“Otherwise more children will die on our streets”
Now the daddy is talking about the crosswalk video
A schoolboy had to wait forever at a pedestrian crossing in Leimiswil BE because no car stopped. The video of it went viral on Tiktok and caused quite a stir. Now the father of the six-year-old, who put the video online, is speaking.
Pascal Schär (37) posted the video on Tiktok. His son has to cross this crosswalk every day.
The video goes straight to the heart. A little schoolboy stands at a pedestrian crossing in Leimiswil BE, cars and a truck drive past him unchecked. They just won’t let him across the street.
A security camera shot went viral on Tiktok. The video shows the son (6) of Pascal Schär (37). He posted it online. “I want to make drivers aware that they should drive carefully through the villages,” says the health expert to Blick. “Otherwise more children will die on our streets.”
The video was shot right in front of Pascal Schär’s house in the rural hamlet. “We have a small self-service shop. I pointed the surveillance camera at the street and then used the recording. Of course, I made sure that no one was recognizable.”
Drivers even write on their laptops
The road is very dangerous. Schär on Blick: “The drivers look at their cell phones, I’ve even seen some on the laptop.” Most would also drive faster than the permitted 50 km/h. “When the cars didn’t even stop for me, I just had to do something.”
He made representations to the community, but they can’t do anything. The zebra crossing leads over a cantonal road. When he reported his problem to the canton, he was brushed off. Only now, after the Tiktok video and all the attention, things are moving.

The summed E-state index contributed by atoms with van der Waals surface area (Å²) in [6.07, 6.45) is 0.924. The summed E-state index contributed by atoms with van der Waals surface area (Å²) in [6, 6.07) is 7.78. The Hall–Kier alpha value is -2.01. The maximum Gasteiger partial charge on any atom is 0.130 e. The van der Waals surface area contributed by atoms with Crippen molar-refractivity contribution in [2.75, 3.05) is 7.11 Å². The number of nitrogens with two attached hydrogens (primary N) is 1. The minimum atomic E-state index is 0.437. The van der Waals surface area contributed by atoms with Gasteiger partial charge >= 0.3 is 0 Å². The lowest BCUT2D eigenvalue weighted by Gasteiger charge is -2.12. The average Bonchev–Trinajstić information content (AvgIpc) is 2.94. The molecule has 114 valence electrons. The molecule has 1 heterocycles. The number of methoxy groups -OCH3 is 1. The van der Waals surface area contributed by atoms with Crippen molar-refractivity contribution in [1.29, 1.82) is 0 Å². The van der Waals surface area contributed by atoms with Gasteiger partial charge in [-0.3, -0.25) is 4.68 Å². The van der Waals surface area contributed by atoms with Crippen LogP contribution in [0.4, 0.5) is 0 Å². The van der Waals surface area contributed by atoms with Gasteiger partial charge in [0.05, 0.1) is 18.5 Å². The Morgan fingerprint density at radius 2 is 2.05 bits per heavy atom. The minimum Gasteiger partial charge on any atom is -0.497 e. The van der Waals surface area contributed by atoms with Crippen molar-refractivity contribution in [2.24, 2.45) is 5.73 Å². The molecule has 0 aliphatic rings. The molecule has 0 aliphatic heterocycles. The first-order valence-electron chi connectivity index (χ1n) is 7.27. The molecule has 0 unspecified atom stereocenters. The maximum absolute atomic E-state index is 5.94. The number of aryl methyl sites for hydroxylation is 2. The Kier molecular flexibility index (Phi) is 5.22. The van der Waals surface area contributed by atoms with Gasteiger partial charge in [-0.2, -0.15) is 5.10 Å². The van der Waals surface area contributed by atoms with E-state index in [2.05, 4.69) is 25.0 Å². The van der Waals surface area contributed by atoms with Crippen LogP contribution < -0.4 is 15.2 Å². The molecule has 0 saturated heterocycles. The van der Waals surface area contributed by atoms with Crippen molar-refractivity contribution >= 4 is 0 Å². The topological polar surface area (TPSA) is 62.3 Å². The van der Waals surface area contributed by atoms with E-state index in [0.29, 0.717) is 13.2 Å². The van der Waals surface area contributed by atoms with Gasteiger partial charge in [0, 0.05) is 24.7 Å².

After Tiktok the reaction
Compared to Blick, Reto Bühler, deputy chief engineer from the cantonal construction and traffic department, confirms that something is happening now. Before the video, the zebra crossing was not noticed negatively.
Now that the municipality has sent the video to the canton, the canton is taking action. ‘We’ll look into it. Our specialists will look at this in detail on site and check whether all safety aspects have been met,” promises Bühler.
Because the recordings would clearly show that the boy’s right of way was disregarded. Pedestrians would also have to show themselves clearly and give a clear signal. The kid did everything right. Just not the handlebars.
Cars drive slower
Schär never thought that his video would have an impact so quickly. “Since the video, people have been driving more slowly and carefully. And the fact that the canton is looking at the situation is also a success.”
His son has to cross the street there every day. It is on the way to the school bus near the former primary school. Until the situation improves, he will be accompanied by his parents. “He has to regain his trust,” says the father. “Cars haven’t stopped so often now. It is too dangerous. But we now have hope that everything will turn out well.”